What criteria (in light of the best practices or teaching experience) should one consider when deciding the passing percentage of the course? (By the passing percentage I mean the grade threshold below which the student will receive an F)

How should the threshold below which students get a failing grade depend qualitatively on these criteria?

  • @ff524 Let us say that A is from 90% and going down step 4... that means D is above 54%. If there is no D- then 54 is the failing bar. Going down with a different step or setting a different bar for A will change also the passing percentage. My question is what criteria one should use to set the letter grades (which will lead automatically to the passing requirements you mentioned)
    – Moa
    Commented May 29, 2014 at 15:47
  • Ah, I see. I will edit the title to make it clearer; let me know if this preserves your intent.
    – ff524
    Commented May 29, 2014 at 15:59

4 Answers 4


My classes are typically curved to the median. To grade, I first set what I think should be the median grade, based on my assessment of the class as a whole. Then one half of a standard deviation away from the median is one half-letter grade (e.g. if the standard deviation is 10 raw points out of 100, then 5 points would move an A- to a B+).

Using this scale, an F is simply someone who is a certain number of standard deviations below the median.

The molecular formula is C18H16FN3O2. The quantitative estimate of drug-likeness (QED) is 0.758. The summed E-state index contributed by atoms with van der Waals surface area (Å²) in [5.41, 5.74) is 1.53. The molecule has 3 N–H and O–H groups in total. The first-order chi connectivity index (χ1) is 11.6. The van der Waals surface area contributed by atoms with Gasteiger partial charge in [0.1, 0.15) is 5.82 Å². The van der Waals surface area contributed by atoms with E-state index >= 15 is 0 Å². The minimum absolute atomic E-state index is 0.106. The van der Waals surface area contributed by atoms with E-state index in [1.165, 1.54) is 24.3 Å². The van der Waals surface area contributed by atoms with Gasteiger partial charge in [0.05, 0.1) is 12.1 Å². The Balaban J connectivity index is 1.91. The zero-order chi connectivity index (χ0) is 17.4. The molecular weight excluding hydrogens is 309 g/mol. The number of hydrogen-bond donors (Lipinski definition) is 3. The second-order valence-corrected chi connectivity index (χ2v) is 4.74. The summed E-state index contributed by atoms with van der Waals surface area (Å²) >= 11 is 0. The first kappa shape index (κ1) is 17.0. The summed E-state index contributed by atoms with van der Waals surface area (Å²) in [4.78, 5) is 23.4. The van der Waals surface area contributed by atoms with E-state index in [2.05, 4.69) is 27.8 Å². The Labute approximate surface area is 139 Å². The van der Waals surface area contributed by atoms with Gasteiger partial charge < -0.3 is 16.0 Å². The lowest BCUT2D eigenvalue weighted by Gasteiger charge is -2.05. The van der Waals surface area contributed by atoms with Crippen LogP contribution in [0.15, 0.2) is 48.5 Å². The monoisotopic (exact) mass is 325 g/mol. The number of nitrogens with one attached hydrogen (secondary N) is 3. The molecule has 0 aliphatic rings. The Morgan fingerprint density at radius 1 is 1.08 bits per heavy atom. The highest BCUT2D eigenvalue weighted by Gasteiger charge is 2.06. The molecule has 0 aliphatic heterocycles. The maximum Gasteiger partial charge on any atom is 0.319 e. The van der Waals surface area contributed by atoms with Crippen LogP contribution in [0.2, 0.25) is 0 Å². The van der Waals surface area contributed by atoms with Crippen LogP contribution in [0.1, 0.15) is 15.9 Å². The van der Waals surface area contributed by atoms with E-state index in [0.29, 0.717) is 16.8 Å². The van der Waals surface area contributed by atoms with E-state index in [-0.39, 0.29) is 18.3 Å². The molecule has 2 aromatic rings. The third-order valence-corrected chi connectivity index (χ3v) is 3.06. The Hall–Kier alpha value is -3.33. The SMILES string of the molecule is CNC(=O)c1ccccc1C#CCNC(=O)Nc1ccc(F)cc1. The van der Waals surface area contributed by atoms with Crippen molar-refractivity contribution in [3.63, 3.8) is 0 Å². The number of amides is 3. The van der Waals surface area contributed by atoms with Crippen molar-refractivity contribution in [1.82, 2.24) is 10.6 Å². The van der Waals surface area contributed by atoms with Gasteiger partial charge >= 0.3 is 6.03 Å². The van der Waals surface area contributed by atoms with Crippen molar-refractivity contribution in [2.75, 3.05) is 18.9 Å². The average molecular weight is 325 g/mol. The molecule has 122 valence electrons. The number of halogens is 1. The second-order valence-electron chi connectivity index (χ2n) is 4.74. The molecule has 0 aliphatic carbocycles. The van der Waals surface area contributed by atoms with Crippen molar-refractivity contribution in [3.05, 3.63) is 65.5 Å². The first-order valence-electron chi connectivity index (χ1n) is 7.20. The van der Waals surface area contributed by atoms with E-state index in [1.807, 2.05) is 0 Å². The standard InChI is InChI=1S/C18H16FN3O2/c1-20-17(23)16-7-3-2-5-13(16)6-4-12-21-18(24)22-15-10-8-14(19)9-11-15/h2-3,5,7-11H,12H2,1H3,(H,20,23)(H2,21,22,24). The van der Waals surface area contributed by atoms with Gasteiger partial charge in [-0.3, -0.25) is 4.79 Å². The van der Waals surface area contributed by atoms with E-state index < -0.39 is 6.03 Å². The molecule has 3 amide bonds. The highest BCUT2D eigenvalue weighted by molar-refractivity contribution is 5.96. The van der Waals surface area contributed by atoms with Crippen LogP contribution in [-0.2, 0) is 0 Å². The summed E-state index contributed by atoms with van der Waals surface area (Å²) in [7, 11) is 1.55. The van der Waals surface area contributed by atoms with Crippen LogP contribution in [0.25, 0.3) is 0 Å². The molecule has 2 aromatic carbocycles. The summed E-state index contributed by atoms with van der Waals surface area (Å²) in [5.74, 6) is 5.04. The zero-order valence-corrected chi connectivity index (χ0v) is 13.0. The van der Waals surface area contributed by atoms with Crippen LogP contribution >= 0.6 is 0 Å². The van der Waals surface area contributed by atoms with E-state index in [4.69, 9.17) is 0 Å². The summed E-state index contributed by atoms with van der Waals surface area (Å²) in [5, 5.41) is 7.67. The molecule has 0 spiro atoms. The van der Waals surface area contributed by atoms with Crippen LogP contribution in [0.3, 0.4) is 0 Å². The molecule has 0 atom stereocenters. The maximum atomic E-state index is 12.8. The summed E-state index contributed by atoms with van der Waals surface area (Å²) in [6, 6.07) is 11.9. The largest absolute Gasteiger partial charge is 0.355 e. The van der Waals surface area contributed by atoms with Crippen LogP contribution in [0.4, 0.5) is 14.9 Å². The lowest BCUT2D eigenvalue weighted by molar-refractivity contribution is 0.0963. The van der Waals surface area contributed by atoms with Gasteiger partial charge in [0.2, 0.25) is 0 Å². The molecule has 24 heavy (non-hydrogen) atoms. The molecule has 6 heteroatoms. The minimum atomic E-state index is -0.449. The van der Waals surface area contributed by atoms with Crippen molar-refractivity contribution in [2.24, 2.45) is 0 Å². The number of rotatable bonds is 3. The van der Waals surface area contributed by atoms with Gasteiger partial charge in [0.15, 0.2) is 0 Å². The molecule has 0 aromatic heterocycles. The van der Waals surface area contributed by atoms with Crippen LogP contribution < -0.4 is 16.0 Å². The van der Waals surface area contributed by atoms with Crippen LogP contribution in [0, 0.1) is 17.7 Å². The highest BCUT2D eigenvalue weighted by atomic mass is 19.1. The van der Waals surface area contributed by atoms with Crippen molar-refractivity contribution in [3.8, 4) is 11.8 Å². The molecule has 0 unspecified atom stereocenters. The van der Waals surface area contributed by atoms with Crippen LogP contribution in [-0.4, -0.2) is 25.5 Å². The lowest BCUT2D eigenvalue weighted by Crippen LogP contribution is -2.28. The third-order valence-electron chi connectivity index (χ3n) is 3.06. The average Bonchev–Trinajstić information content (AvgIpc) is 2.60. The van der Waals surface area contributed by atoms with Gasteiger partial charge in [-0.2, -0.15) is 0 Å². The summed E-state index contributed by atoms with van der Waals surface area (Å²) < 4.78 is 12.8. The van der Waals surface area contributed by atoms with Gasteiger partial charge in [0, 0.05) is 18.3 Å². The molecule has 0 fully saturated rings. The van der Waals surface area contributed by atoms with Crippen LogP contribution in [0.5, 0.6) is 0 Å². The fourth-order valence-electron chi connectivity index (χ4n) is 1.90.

Several points:

  1. I explain my general scheme to students on the first day of class, so that expectations are clear up front. There is some wriggle room at the letter grade borders.
  2. I typically look for clean breaks between student performers (i.e. if one cluster is 2 points above another cluster, then it makes sense to separate their grades).

I usually set 50%. However, I think the value is not of particular importance whatsoever - the main points are: Communicate the rule to the students and ask appropriate questions.

I usually tell the students that I have a 50%-pass policy and that this is basically arbitrary (I could easily devise questions such that nobody can pass...). I think, the question on percentages and grades can only be discussed in view of the questions on the exam and of the stuff covered in the course.


I'm at a school with nonselective admissions, and my process works like this. I look at what students have done in the course in past semesters, and I decide subjectively that a student who got x% deserved to pass. Then I look at the social/economic/political environment I'm in, and I know that if I set the standard at x, there would be unacceptable consequences, such as all of my classes having zero enrollment in the future. Therefore I lower the value of the variable x to what I think will prevent all my classes from being canceled. If this guess turns out to be wrong, I continue adjusting it.


I've honestly never understood the letter system for scoring. Is not intuitive and is open to so many interpretations.

Once I had to use letters, and at least for the case of failing the student it was quite straight forward.

Tests, homework, and every piece of work was graded in a scale from 1 to 10, at the end I just did a weighted average for the different elements.

So I ended up with a number between 1 and 10, I consider someone who has passed the class as someone who has at least more of half of the knowledge imparted in the class, so that would be having more than a round 5.

So the threshold was set at 5.1, I would fail those that got less than 5.1 and just prorate the rest of the letter upwards.

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